Monday, April 13, 2009

In Memoriam: Eve Kosofsky Sedwick (1950-2009)


It is with profound sadness that I write to say that the influential literary critic and queer theorist Eve Kosofsky Sedwick has died after al long battle with cancer. She had been earlier diagnosed with cancer in 1991, and put her struggles into the poetic prose of A Dialogue on Love. This relentless disease has taken one of our most gifted and passionate critics far too soon.

As I mourn the loss of so singular an intellectual, I find myself pondering a curious experience I had only minutes before returning to my hotel in New York City. I had visited The Strand bookstore, where among the many millions of items, I came across a copy of Jonathon Goldberg's Sodometries: Renaissance Texts, Modern Sexualities. Although I ultimately decided not to purchase the volume, I remember Goldberg's dedication reading simply, "For Eve Sedgwick..."

There have been two blog posts so far commenting on her passing here, here, here, here and here. The GLBT magazine The Advocate ran this, and The Nation has run an elegant and substantial piece. The New Yorker ran this obit. I will try to add further links when they become available.

Tuesday, April 7, 2009

Glossing Toward New York

Well, I'm packing and otherwise preparing to leave for NYC to present at the "Glossing Is Glorious" Conference, organized by Nicola Masciandaro and held at the CUNY Graduate School. I present on Thursday afternoon. I already posted the information for my paper. After much re-working, I finally opted for an organizational structure recursively formed around three theses. In doing this, I'm taking formal inspiration from Paul Strohm's wonderful "What Can We Know about Chaucer that He Didn’t Know about Himself?," a chapter in his Theory and the Predmodern Text (pp. 165-81). I say "resursively," because I intentionally return to a series of issues in my treatment of Gower's manuscript and printed text. I plan on posting an excerpt (or perhaps the entire thing) after the conference, but for now here are the three theses I'm using as organizational rubrics:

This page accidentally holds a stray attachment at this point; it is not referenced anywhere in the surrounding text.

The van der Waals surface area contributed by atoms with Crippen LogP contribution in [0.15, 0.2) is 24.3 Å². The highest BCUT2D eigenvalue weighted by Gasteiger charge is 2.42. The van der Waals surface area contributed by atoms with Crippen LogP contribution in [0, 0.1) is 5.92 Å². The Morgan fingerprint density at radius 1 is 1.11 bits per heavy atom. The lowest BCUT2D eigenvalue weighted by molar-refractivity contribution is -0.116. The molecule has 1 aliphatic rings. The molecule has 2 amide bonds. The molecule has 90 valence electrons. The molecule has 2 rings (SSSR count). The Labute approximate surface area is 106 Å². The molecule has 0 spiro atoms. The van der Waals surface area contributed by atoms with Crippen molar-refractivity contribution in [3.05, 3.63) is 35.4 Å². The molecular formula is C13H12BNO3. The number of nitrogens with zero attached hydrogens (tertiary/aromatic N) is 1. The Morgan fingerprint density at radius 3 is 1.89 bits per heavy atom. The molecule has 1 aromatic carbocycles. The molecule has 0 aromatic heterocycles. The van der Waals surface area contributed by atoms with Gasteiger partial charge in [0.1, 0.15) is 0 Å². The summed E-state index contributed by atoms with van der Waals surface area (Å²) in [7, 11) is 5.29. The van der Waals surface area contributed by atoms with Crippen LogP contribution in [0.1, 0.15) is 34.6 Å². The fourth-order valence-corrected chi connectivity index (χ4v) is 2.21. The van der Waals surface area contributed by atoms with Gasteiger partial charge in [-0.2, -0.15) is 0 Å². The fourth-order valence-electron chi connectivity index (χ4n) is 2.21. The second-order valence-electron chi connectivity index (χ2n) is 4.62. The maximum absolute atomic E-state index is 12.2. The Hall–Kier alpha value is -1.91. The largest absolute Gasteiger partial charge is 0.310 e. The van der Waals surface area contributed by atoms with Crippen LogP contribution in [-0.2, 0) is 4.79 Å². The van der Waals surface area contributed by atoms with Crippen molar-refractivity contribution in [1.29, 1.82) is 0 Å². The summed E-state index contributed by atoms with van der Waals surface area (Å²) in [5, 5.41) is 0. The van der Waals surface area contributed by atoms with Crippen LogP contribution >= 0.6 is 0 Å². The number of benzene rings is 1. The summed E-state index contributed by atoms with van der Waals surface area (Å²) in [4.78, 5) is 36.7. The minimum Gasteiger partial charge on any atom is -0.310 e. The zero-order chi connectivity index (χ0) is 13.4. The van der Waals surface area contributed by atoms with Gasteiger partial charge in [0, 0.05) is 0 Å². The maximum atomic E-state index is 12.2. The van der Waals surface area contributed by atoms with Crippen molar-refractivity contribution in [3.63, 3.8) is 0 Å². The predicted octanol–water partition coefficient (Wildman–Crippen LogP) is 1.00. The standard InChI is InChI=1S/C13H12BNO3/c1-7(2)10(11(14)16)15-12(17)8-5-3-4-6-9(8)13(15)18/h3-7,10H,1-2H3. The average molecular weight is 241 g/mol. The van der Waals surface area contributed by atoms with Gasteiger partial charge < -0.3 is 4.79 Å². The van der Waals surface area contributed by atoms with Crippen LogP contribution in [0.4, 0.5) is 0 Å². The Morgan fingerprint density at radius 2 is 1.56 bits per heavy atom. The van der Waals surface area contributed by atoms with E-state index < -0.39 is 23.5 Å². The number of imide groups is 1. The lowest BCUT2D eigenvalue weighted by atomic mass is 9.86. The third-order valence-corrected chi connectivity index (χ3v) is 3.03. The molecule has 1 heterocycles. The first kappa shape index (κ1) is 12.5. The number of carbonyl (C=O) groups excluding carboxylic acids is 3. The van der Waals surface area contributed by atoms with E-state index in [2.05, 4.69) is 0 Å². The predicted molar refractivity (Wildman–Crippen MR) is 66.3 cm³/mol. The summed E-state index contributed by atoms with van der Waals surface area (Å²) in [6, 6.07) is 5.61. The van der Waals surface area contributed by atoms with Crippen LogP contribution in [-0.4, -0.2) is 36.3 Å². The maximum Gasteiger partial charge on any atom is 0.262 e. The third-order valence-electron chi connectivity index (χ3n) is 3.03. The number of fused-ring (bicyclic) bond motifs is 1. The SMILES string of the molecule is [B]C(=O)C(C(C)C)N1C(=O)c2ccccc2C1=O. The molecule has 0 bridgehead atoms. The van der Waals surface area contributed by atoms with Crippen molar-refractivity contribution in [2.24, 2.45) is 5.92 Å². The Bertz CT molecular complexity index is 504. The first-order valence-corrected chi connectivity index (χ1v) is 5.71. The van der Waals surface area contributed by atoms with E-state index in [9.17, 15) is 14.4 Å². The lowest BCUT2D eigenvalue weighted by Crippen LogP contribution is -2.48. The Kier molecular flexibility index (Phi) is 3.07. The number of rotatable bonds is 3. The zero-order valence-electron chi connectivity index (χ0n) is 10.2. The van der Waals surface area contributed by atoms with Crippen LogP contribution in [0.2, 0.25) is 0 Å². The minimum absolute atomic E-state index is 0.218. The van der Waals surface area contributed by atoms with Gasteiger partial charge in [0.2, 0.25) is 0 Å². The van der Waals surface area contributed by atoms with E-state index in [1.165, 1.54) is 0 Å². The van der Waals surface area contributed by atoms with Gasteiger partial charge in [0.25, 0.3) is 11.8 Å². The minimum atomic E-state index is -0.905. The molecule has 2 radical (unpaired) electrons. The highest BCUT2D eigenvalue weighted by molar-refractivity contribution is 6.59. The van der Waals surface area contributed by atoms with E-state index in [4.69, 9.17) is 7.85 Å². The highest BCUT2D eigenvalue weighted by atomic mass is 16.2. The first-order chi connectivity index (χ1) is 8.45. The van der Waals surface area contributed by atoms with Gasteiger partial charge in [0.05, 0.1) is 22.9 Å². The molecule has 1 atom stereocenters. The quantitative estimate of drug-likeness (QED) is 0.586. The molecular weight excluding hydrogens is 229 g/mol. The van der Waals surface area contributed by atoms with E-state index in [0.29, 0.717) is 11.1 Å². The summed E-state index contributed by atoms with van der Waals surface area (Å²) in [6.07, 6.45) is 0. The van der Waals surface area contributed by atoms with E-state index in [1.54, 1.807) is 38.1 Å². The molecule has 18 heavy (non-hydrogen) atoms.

1. Ontology is always already prior to semiosis.
  2. Morphologies of possession exist within technological fields of thought.
  3. A book's presentative schemes enact a biopolitics of affect and attachment.

Friday, April 3, 2009

AAR, Montreal -- Paper Accepted

Although I still have work to do in preparation for next week's glossing conference at CUNY, I did receive the good news a few days ago that my paper proposal for the next meeting of the American Academy of Religion in Montreal next fall was accepted. I submitted to a consultation that was new last year, "Sex, Gender, and Sexuality in Premodern Christianity." This year they were particularly interested in projects that explored its key terms at the nexus of scriptural interpretation. For those not familiar with the AAR process, individuals must submit a 1000-word proposal along with a 150-word abstract. I've included below only the abstract, and will provide more details about my paper later. I have to have it completed by mid-September, since the consultation chairs have secured Harvard's Amy Hollywood as our respondent.

The Solitary Vices of Medieval Discernment
The biblical injunction to “test the Spirits” (1 John 4:1) gave hermeneutical warrant for church officials to codify affects of vigilance and skepticism into forms of institutional mistrust called the “discernment of spirits.” This paper offers a reconsideration of medieval discernment literature by arguing that it is isomorphic with those moral rhetorics surrounding masturbation. Operative in both discursive registers is a fear of unregulated solitude. Examining scholarship on discernment literature alongside the cultural history and analysis of masturbation, I re-read selected passages from the writings of Jean Gerson and Middle English Chastising of God’s Children. The regulatory aims of these texts index the erotic power of thought to captivate and redirect a believer’s (sometimes unwilling) consciousness. Compelling both the solitary visions of the aspiring mystic and the “solitary vice” of masturbation are forms and languages of erotic pleasure that official theology fears are actually forms of selfishness.